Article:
Russell Blackstock

Russell Blackstock is a senior reporter at the Herald on Sunday.

High-profile Kiwis celebrating their half centuries

John Campbell.
John Campbell.

Fifty years ago Beatlemania reigned supreme, Auckland's population hit 500,000, and four doyens of New Zealand broadcasting were born.

John Campbell, Kerre McIvor, Martin Devlin and Simon Dallow all celebrate their half centuries this year.

The troupe's elder statesman, Campbell, turned 50 on Monday. He tweeted a picture of a Hurricanes-themed birthday cake and took the night off from fronting Campbell Live.

Devlin, who turns 50 on Friday, says all he wants for his birthday is Campbell's head of hair.

"There is not a possum on earth who wouldn't trade their hair for John's," he says. "It is magnificent."

Devlin says he still feels like he is in his early 30s. "Even when I tell the youngsters at work that they still look at me as if 30 is ancient, never mind 50," he says. Devlin insists his partying days are over and he would rather spend his birthday kicking a football around with his sons Charlie, 12, and Paddy, 11.

"I'm wondering if some of my friends might spring a surprise party on me, but, to be honest, I'd be happier cooking my boys a meal and playing a bit of football with them.

"If I have any secret at all to staying young, it is a love of my boys and my job."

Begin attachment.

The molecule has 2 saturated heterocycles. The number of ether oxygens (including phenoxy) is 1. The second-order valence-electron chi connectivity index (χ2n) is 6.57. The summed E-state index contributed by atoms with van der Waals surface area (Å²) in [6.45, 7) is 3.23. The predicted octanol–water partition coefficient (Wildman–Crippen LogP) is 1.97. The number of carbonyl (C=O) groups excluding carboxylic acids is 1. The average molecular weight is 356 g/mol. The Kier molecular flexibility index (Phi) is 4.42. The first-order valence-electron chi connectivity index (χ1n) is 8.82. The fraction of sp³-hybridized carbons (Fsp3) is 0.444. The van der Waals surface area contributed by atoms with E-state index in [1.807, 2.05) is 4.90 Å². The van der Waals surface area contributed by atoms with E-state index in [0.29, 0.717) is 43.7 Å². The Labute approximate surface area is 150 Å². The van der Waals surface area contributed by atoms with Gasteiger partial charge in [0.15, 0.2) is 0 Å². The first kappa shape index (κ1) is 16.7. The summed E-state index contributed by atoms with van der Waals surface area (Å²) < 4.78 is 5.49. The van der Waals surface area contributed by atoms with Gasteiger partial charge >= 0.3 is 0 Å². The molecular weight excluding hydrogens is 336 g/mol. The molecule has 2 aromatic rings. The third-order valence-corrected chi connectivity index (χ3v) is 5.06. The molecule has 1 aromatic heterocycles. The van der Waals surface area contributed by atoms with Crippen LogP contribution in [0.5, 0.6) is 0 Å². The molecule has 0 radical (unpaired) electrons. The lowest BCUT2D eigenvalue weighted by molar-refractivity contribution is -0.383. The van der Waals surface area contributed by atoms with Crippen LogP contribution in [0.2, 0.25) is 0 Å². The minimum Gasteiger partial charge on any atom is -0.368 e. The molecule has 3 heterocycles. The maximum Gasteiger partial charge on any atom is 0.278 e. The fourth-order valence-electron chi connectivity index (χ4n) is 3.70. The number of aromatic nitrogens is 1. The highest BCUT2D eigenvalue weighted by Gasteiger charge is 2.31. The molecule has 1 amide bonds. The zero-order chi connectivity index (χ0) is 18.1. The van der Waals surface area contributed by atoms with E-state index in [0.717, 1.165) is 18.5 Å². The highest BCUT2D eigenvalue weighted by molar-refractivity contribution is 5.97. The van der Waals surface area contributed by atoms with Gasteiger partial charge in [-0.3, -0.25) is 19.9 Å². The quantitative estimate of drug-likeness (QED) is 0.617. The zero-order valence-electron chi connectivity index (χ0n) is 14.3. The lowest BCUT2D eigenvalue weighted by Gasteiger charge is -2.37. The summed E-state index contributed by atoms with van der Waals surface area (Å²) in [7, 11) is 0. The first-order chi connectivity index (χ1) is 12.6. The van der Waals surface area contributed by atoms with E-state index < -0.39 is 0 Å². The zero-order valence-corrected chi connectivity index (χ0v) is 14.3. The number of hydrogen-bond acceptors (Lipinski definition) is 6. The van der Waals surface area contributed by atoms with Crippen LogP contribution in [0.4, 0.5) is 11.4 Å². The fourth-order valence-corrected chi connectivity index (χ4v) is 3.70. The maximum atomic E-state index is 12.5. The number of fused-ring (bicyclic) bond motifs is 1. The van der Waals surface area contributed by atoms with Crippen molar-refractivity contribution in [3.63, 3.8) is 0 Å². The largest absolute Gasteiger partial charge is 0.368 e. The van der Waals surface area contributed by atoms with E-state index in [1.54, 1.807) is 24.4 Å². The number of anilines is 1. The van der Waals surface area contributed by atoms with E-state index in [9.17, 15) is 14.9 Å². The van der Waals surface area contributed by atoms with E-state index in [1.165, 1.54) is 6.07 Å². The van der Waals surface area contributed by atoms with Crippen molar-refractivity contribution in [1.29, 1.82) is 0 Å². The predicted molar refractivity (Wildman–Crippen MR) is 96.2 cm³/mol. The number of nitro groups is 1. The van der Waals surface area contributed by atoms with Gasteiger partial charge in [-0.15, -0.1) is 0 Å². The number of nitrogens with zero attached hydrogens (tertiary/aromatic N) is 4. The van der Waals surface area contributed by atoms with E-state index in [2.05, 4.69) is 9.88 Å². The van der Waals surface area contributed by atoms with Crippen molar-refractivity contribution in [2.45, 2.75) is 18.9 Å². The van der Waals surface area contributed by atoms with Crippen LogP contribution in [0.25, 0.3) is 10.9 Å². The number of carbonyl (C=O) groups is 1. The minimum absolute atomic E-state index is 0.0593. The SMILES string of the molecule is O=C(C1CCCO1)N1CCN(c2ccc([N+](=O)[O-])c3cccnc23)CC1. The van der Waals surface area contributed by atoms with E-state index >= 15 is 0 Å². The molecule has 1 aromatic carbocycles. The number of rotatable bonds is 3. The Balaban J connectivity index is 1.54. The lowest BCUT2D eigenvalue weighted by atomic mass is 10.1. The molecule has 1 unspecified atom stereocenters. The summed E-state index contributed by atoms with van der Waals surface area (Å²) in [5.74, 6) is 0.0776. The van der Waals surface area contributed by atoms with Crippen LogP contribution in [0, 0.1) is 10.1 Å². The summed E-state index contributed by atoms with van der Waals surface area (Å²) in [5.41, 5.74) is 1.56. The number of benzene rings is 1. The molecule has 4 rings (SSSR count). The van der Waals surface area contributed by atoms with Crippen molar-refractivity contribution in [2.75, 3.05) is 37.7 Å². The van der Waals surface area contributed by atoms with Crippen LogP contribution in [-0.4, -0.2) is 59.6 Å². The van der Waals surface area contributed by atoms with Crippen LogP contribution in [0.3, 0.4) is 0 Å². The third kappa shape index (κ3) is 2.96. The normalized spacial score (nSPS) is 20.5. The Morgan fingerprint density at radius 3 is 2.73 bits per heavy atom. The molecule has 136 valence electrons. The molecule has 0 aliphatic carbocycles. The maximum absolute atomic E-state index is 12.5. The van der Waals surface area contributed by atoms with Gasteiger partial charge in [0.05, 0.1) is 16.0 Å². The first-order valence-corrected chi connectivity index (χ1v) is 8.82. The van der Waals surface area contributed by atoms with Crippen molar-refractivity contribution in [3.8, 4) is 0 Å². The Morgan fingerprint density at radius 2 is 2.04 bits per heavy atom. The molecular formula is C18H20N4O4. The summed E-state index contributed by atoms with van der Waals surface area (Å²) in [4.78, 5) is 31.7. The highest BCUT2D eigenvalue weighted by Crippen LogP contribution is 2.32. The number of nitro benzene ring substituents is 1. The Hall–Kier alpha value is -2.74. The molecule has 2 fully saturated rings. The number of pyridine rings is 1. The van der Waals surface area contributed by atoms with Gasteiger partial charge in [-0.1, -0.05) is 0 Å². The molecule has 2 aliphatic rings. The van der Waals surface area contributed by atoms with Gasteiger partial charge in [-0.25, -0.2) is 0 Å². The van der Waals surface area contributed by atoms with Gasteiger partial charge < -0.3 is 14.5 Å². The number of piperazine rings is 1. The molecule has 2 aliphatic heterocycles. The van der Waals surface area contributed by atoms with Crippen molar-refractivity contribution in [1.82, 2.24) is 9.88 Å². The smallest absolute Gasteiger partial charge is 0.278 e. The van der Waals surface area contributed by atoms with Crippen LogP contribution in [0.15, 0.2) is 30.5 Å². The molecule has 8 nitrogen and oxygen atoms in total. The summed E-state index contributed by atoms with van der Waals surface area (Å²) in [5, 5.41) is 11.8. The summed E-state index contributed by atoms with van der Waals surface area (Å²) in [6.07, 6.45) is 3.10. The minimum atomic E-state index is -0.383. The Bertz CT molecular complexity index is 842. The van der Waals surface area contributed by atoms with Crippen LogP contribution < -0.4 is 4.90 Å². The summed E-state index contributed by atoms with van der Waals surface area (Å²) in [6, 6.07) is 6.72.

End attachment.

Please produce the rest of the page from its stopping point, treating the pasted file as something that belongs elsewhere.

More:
One News anchorman Simon Dallow, who did not return calls, turns 50 on June 18.

Herald on Sunday columnist and radio star Kerre McIvor is planning a white Christmas when she turns 50 on December 27.

She and husband Tom will fly to New York for a family reunion with McIvor's daughter Kate, who lives in London. Her mum, Colleen, is also keen to join them.

"Turning 50 is huge so I will also arrange a summer party in New Zealand for my friends," McIvor says.

She has no fear of getting older. She will run the Queenstown Marathon later in the year and still feels strong.

"I didn't think I would see 30 so getting to 50 will be a triumph," she says. "Getting older might be difficult if I was a great beauty. But when you are pretty ordinary it is fine. Cool even.

"My grandmother lived until she was 99 and my dad died at 60, so I could go either way and I'm determined to keep enjoying myself for as long as I can."

- Herald on Sunday

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